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AbstractAutoimmune encephalitis is a rapidly evolving area of study in pediatric populations, and functional neurological symptom disorders are under-studied in children. Differential diagnosis amo…


In observational research, a multi-center team of investigators called the “Spanish Pediatric Anti-MOG Study Group” discovered that 85% of children in a…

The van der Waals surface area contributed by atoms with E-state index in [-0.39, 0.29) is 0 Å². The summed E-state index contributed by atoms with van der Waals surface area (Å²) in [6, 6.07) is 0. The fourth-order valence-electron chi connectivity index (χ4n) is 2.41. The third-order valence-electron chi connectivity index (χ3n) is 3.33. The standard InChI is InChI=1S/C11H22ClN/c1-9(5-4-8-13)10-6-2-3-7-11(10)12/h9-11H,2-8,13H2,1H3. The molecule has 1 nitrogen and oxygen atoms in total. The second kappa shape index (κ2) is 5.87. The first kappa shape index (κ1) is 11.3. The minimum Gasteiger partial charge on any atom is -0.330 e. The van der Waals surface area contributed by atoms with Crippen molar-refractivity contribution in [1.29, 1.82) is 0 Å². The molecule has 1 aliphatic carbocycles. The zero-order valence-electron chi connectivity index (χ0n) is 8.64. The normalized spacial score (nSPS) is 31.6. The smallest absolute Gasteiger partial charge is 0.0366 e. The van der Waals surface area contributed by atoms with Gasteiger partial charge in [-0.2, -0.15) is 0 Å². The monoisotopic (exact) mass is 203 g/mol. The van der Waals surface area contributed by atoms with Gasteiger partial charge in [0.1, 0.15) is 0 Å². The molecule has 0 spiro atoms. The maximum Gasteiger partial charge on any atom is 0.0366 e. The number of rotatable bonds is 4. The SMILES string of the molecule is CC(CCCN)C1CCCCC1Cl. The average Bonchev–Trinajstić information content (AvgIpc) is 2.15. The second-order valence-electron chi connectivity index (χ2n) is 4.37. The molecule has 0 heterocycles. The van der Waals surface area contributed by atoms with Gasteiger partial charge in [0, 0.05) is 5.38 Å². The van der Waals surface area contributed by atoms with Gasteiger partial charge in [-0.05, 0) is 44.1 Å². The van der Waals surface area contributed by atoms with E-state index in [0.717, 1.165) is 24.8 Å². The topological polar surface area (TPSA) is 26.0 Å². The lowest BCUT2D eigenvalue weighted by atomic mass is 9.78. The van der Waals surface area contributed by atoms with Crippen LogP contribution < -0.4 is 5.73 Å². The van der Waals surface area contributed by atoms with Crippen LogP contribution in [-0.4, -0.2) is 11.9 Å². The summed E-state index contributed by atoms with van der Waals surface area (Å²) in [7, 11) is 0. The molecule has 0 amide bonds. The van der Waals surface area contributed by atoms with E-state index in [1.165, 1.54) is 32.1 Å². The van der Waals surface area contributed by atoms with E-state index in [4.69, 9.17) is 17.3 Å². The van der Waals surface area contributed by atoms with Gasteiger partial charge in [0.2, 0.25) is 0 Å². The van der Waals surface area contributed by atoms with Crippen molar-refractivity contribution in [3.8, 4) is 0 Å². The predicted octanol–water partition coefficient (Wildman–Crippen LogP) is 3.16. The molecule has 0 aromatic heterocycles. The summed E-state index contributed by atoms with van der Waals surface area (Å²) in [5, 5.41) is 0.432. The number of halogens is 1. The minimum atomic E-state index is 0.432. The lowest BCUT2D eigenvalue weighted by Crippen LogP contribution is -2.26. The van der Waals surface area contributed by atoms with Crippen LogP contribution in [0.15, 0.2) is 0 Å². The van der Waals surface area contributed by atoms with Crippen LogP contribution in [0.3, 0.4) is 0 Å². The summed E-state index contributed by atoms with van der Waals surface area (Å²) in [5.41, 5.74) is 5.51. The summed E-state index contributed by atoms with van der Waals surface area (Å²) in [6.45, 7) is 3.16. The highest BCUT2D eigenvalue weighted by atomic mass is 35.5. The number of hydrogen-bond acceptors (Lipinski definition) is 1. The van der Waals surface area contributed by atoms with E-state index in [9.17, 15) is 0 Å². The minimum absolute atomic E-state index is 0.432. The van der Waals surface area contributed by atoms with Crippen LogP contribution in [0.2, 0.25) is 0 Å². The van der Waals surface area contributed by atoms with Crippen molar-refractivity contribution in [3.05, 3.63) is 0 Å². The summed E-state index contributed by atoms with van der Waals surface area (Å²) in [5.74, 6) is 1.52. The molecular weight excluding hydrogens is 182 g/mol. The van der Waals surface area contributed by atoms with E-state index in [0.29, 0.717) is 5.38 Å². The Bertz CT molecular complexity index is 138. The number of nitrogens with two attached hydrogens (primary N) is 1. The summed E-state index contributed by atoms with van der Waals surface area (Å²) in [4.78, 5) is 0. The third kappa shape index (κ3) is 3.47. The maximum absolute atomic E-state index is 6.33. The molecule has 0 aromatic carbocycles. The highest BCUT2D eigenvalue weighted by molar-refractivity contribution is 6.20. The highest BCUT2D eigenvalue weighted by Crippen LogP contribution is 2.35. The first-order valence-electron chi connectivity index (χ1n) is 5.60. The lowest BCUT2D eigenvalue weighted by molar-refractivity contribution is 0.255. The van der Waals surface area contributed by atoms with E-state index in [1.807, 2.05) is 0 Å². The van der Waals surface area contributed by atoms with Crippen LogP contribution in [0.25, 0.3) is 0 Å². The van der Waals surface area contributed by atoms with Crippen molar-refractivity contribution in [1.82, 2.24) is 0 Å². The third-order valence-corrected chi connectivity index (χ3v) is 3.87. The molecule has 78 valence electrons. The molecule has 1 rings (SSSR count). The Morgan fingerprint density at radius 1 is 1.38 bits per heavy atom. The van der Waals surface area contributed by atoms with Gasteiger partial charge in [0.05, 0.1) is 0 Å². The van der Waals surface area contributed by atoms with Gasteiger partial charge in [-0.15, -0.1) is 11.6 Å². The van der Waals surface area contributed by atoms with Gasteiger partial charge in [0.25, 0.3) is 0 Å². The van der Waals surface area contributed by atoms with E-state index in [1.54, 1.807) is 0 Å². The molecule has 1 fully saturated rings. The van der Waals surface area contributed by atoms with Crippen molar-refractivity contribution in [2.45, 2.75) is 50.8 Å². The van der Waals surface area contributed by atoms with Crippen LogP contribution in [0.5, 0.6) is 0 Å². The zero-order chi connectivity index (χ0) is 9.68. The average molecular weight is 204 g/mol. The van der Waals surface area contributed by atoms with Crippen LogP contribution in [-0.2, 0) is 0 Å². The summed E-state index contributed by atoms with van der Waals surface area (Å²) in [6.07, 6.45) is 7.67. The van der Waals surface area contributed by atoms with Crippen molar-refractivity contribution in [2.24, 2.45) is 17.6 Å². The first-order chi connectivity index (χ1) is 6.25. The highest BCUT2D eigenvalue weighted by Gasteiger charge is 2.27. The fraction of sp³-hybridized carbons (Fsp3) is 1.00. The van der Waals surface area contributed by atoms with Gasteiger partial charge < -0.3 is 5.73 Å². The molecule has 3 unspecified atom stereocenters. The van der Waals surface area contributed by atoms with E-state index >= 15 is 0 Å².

Leucine-rich glioma-inactivated protein 1 (LGI-1) mediated limbic encephalitis associated with syndrome of inappropriate antidiuretic hormone secretion: a case report Emily Whiles, Hareesh Joshi, Prachi Prachi, Venkaiah Kavuri, Satyanarayana V Sagi Oxford Medical Case Reports 2020, 2020 (1): omz136 Autoantibodies to leucine-rich glioma-inactivated protein 1 (LGI-1) are associated with inflammation of the limbic system. Faciobrachial dystonic seizures are pathognomonic for LGI1-antibiodies and their treatment with immunotherapy is effective in seizure control with a potential to prevent cognitive decline. We report a 57-year-old man who presented to the emergency department with recurrent seizures, visual hallucinations and severe memory impairment over a seven-week period; he reported a background of alcohol excess. Initial investigations revealed hyponatremia, indicating syndrome of inappropriate anti-diuretic hormone secretion. Magnetic resonance imaging of the brain revealed bilateral asymmetrical high-T2 and low-T1 signal in the medial temporal lobes. Serum immunofluorescence assay tested positive for LGI-1 antibody. Patient responded to treatment with levetiracetam, intravenous methylprednisolone and five plasma exchange sessions. Patient remains on a maintenance dose of prednisolone and azathioprine. It is imperative that clinicians recognize signs of autoimmune encephalitis in order to curb long-term sequelae and improve clinical outcomes. Read this article (multiple options) Discussion You are not logged in. Sign Up or Log In to join the discussion. Trending Papers Current management of supraventricular tachycardias: the 2019 ESC Guidelines. Thomas F Lüscher European Heart Journal 2020 February 1, 41 (5): 607-609 Drug treatment options for the 2019-new coronavirus (2019-nCoV). Hongzhou Lu Bioscience Trends 2020 January 28 Highlights in heart failure. Daniela Tomasoni, Marianna Adamo, Carlo Mario Lombardi, Marco Metra ESC Heart Failure 2019, 6 (6): 1105-1127 Surviving Sepsis Campaign International Guidelines for the Management of Septic Shock and Sepsis-Associated Organ Dysfunction in Children. Scott L Weiss, Mark J Peters, Waleed Alhazzani, Michael S D Agus, Heidi R Flori, David P Inwald, Simon Nadel, Luregn J Schlapbach, Robert C Tasker, Andrew C Argent, Joe Brierley, Joseph Carcillo, Enitan D Carrol, Christopher L Carroll, Ira M Cheifetz, Karen Choong, Jeffry J Cies, Andrea T Cruz, Daniele De Luca, Akash Deep, Saul N Faust, Claudio Flauzino De Oliveira, Mark W Hall, Paul Ishimine, Etienne Javouhey, Koen F M Joosten, Poonam Joshi, Oliver Karam, Martin C J Kneyber, Joris Lemson, Graeme MacLaren, Nilesh M Mehta, Morten Hylander Møller, Christopher J L Newth, Trung C Nguyen, Akira Nishisaki, Mark E Nunnally, Margaret M Parker, Raina M Paul, Adrienne G Randolph, Suchitra Ranjit, Lewis H Romer, Halden F Scott, Lyvonne N Tume, Judy T Verger, Eric A Williams, Joshua Wolf, Hector R Wong, Jerry J Zimmerman, Niranjan Kissoon, Pierre Tissieres Pediatric Critical Care Medicine 2020, 21 (2): e52-e106